BOSTON (CNS) — Every two years the U.S. Postal Service issues a traditional first-class Christmas stamp showing Mary and Jesus, and this year’s stamp features an oil-on-panel painting from the first half of the 16th century titled “Virgin and Child.”
Attributed to a Florentine artist known since the late 1960s as the Master of the Scandicci Lamentation, the painting is in the Robert Dawson Evans Collection at the Museum of Fine Arts in Boston.
The stamp was designed by Greg Breeding, co-founder and creative director of the Journey Group design firm in Charlottesville, Virginia. He is one of four art directors who regularly work with the USPS.
The painting depicts Mary gazing downward at the Christ child, with one of her arms holding him protectively at his waist and the other tenderly touching his arm, while the Christ child turns his head to look out of the frame to the left.
“I am honored to represent the Postal Service as we dedicate a Christmas stamp that features one of the most revered images in the world — the Virgin Mary holding her infant child, Jesus,” Jenny Utterback, USPS organization development vice president, said when the stamp was unveiled Sept. 22 at the Boston museum.
The Postal Service has released religion-themed stamps since the 1960s.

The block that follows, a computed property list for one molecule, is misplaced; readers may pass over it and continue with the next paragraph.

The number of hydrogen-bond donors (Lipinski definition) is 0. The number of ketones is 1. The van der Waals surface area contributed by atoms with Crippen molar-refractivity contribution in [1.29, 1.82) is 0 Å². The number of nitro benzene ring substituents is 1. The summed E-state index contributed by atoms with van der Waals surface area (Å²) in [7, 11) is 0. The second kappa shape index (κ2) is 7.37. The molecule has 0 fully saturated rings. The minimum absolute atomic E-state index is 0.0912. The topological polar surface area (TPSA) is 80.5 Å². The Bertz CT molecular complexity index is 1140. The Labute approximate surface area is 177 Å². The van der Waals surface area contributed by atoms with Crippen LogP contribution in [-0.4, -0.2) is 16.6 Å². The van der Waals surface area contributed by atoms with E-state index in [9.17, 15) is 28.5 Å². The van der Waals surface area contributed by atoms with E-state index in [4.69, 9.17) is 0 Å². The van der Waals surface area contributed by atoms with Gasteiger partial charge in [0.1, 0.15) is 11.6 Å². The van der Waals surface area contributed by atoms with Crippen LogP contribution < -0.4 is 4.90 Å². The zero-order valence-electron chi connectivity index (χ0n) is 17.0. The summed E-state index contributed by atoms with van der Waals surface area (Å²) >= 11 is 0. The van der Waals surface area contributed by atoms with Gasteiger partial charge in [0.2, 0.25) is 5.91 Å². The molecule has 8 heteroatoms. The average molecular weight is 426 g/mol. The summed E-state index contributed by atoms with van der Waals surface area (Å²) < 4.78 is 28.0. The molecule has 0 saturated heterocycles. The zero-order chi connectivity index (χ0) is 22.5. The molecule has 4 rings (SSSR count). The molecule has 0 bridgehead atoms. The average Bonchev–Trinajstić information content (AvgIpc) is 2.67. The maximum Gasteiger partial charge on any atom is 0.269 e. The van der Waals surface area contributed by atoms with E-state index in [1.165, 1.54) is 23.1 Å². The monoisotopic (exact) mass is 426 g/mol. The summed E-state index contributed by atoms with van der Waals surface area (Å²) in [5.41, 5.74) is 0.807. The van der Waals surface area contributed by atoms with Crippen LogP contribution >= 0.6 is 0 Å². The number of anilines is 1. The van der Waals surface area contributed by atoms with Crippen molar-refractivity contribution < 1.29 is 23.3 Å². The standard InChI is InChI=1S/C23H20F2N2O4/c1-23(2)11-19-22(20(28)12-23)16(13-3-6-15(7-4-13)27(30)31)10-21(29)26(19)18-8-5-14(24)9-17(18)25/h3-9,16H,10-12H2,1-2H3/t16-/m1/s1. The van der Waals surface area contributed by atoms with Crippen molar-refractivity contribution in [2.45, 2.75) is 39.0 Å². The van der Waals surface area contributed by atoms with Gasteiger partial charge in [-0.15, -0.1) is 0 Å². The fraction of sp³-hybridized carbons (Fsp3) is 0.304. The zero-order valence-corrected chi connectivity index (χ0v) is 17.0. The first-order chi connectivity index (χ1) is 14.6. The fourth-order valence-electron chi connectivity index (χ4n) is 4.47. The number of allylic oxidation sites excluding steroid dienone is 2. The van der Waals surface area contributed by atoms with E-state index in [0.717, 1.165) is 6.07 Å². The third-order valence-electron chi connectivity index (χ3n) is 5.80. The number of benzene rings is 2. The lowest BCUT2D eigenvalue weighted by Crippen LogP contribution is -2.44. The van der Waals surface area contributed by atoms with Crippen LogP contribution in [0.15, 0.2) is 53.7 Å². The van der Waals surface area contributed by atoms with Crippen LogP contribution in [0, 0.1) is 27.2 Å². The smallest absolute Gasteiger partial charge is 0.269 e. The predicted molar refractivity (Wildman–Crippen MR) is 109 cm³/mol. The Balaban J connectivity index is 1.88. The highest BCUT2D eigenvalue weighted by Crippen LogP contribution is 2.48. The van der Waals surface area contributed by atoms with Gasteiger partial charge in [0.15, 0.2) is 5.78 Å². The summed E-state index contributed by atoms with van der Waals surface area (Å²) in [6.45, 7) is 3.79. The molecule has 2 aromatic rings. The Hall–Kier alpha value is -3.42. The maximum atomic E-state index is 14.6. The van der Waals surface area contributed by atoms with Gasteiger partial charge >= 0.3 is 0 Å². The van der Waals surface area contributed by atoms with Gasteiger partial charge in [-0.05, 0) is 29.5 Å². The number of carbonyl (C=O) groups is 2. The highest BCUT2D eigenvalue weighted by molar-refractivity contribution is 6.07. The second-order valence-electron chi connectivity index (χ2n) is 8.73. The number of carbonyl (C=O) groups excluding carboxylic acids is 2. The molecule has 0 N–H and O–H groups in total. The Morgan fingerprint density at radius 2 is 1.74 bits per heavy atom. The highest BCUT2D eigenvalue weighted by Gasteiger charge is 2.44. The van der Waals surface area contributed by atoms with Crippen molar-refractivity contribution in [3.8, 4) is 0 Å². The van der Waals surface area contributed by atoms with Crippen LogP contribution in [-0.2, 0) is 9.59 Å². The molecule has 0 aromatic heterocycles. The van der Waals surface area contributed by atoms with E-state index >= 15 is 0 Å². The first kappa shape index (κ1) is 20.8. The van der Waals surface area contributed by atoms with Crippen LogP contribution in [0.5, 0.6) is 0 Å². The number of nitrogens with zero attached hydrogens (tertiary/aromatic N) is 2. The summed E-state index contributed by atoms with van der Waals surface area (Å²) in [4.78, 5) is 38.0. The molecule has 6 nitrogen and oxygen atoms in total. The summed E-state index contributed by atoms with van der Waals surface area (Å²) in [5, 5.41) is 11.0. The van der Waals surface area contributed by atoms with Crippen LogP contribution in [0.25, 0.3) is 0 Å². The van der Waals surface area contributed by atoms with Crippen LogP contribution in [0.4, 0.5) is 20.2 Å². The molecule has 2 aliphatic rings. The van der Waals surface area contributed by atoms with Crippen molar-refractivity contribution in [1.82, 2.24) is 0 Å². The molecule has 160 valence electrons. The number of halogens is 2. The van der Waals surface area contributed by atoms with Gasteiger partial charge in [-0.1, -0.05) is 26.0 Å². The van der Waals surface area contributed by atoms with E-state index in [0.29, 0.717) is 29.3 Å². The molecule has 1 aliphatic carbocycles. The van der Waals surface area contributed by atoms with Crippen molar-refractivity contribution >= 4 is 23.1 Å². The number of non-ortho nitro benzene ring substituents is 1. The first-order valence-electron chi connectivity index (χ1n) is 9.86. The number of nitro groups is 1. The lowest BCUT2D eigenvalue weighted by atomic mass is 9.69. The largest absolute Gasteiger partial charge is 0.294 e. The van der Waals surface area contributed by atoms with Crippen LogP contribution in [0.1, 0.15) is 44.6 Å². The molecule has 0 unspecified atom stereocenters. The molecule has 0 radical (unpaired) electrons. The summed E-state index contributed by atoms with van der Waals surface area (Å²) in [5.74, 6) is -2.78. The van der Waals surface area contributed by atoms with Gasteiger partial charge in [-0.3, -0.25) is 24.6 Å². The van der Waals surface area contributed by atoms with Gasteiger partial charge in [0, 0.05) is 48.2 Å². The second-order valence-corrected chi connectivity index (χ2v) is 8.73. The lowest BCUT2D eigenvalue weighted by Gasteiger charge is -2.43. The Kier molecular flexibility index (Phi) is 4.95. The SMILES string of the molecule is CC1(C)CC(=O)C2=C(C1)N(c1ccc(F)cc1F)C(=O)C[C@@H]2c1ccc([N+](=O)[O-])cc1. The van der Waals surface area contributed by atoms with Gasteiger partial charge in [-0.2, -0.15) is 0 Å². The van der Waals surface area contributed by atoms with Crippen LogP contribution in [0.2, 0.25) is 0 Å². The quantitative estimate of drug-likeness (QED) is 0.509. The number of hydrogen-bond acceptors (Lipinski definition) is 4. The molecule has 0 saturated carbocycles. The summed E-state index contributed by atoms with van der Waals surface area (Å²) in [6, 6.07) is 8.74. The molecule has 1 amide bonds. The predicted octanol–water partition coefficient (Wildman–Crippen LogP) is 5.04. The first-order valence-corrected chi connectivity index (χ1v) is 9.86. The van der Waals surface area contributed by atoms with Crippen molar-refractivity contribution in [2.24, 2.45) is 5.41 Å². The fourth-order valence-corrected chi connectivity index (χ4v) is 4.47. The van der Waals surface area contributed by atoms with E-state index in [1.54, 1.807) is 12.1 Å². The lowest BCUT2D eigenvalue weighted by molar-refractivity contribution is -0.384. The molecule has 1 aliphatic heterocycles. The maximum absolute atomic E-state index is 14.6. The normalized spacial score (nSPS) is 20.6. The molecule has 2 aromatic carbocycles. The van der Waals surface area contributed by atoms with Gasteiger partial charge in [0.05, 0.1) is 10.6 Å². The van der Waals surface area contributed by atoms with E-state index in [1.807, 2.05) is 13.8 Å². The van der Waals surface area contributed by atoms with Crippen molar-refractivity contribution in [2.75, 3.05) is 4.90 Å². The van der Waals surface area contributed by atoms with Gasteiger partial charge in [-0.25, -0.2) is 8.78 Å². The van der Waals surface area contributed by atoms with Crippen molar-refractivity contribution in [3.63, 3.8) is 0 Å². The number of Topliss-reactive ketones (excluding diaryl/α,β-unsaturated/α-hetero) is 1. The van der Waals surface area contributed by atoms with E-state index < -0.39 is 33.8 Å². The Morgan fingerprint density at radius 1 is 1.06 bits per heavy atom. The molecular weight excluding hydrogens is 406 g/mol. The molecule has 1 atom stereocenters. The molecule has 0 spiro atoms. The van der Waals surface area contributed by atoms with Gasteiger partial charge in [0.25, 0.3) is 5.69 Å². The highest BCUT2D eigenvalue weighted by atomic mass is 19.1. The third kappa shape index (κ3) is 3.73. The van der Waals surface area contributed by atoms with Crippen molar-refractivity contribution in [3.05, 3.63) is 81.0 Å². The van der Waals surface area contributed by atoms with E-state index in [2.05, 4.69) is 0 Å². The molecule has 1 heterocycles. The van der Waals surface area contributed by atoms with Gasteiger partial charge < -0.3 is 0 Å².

The 2022 religious Christmas stamp is “a beautiful piece of art, with particular meaning this time of year,” Utterback said.
“I choose my holiday cards with care, sign them with love or best wishes, and may write a personal note inside,” she added. “Holiday cards are a special way to connect with family and friends. The stamp on the envelope holds significance as well.”
“Virgin and Child” is a first-class, 60-cent stamp. It carries the “forever” designation, as do the other new releases from the USPS for the 2022 holiday season: “Holiday Elves,” “Snowy Beauty,” “Winter Blooms,” “Hanukkah” and “Kwanzaa.” The USPS said popular holiday stamps from years past also continue to be available.
The new Hanukkah stamp features a bright, multicolored menorah, or “hanukkiah,” which is a nine-branched candelabrum lit during the eight-day Jewish holiday of Hanukkah. Also known as the festival of the lights, Hanukkah is Dec. 18-26.
It commemorates the miraculous victory of Judah Maccabee and a small group of Jewish freedom fighters who defeated their vastly more powerful Syrian oppressors in the second century B.C., regaining control of the temple in Jerusalem and the freedom to practice their religion.
The stamp for Kwanzaa, celebrated Dec. 26-Jan. 1, depicts two children standing together with a “kinara,” or candleholder, and seven lit candles, called “mishumaa saba,” in front of them.
The candles represent the seven principles of Kwanzaa: unity; self-determination; collective work and responsibility; cooperative economics; purpose; creativity; and faith.